Office disinfection v2

Understanding ASHRAE Standard 241

ASHRAE Standard 241-2023

Control of Infectious Aerosols

You may be hearing a lot about ASHRAE’s Standard 241, which was published in June, and you may be wondering what the significance will be for you, your business, buildings, occupants, and equipment. As a company focused on inactivation of airborne pathogens and improving indoor air quality (IAQ), we're sharing information about Standard 241. Topics include:

  • WHO, WHAT, WHEN, WHERE, and WHY of 241 and HOW it was written
  • BRP and IRMM and other important terms
  • Building risk assessments
  • ASHRAE 62 and 241 standard requirements
  • Clean air delivery rates
  • UVC and 241 application


In November 2022, the White House asked ASHRAE to develop a “national pathogen control” standard as soon as possible. Within just a few months, the roster, title, purpose, and scope were approved, and then the project committee began.

Leaders in various disciplines such as filtration, UVC, building design, computational fluid dynamics, microbiology, etc. were grouped with leaders from the CDC, ASHRAE, and the Academic world to fast track a standard.


The purpose of this standard is to establish minimum requirements for control of infectious aerosols to reduce risk of disease transmission in the occupiable space in new buildings, existing buildings, and major renovations to existing buildings, including requirements for both outdoor air system and air cleaning system design, installation, commissioning, operation, and maintenance.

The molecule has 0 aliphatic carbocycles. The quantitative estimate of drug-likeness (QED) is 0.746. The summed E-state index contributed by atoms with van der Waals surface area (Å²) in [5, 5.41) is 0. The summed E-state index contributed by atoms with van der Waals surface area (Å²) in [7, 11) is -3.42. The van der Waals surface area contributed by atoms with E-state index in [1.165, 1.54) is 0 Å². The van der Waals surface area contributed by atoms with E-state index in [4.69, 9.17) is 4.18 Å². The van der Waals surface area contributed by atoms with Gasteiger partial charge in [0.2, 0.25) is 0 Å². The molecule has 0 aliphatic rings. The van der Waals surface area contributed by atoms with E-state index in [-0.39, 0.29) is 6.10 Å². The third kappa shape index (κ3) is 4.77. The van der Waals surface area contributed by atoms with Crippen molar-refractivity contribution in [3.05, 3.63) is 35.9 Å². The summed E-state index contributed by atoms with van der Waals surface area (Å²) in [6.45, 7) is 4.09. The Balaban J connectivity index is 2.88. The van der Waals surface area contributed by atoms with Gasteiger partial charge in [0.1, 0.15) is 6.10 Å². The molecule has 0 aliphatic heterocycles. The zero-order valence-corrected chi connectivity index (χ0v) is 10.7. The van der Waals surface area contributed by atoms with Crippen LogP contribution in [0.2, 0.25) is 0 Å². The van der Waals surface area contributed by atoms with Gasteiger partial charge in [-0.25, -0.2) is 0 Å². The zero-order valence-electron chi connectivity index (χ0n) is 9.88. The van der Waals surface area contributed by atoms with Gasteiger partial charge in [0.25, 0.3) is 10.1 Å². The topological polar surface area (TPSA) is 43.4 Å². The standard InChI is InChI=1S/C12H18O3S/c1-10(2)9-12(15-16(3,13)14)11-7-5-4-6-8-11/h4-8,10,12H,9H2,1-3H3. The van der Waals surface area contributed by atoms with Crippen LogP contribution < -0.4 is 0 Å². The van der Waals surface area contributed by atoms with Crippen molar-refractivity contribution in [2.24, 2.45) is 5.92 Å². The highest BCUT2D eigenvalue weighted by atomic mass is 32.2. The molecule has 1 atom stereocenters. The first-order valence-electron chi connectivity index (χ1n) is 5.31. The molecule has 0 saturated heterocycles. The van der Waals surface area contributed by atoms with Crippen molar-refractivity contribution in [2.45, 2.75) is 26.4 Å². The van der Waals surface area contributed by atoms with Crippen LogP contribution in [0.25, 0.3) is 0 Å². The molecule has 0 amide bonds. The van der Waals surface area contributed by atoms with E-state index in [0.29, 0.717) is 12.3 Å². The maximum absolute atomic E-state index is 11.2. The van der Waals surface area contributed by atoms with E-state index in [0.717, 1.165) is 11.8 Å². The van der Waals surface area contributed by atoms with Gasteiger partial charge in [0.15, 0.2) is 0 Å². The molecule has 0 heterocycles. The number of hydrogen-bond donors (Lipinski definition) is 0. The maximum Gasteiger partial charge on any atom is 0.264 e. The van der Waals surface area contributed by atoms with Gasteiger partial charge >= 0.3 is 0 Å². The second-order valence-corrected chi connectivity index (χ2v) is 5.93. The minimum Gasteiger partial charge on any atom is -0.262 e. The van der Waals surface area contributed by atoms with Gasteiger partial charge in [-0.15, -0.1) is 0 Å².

ASHRAE Standard 241 article

In June 2023, ASHRAE approved Standard 241, Control of Infectious Aerosols, for publication.

Addendums to the Standard

There will likely be several addendums published for this standard. The main one of interest to Lumalier is the addition of the GPC 37 upper-air standard. Dr. Vincent, one of the committee members, hopes to have this published by late fall, at which time, the standard will add this as an appendix. ​

This type of fast-track standard with the addition of addendums may provide a new model for standards. ​

Additional Details

This standard is not currently required to be implemented, but with early polling, it appears that adoption will be more widespread and quicker than the committee anticipated with some key organizations.

ASHRAE is in the process of building a calculator, but this tool is not ready as of the date of this article (September 21, 2023).

One key point regarding terms used - ASHRAE has removed the term “outside air” and has replaced it with “clean air”, both in this standard and the latest proposed update addendum to 62.1 IAQP. We will be using this term as well as we share information.


Infectious Aerosol:

Airborne particles containing active pathogens capable of causing infection.

Air Cleaning

Reducing infectious aerosol concentration through capture and removal or inactivation.

NOTE: Lumalier has experts in-house to discuss air cleaning technologies, which include mechanical filters and germicidal UV light. As a business, we have been focused on improving indoor air quality through pathogen inactivation, for over 60 years.

Infection Risk Management Mode (IRMM)

The mode of operation in which measures to reduce infectious aerosol exposure documented in a building readiness plan are active.

Building Readiness Plan (BRP)

A plan that documents the engineering and non-engineering controls that facility systems will use for the facility to achieve its goals.

  • Summarizes results of assessment and planning exercises and documents measures to be implemented in IRMM.
  • Direct descendant of ASHRAE Epidemic Task Force guidance.

Equivalent Clean Airflow (ECA)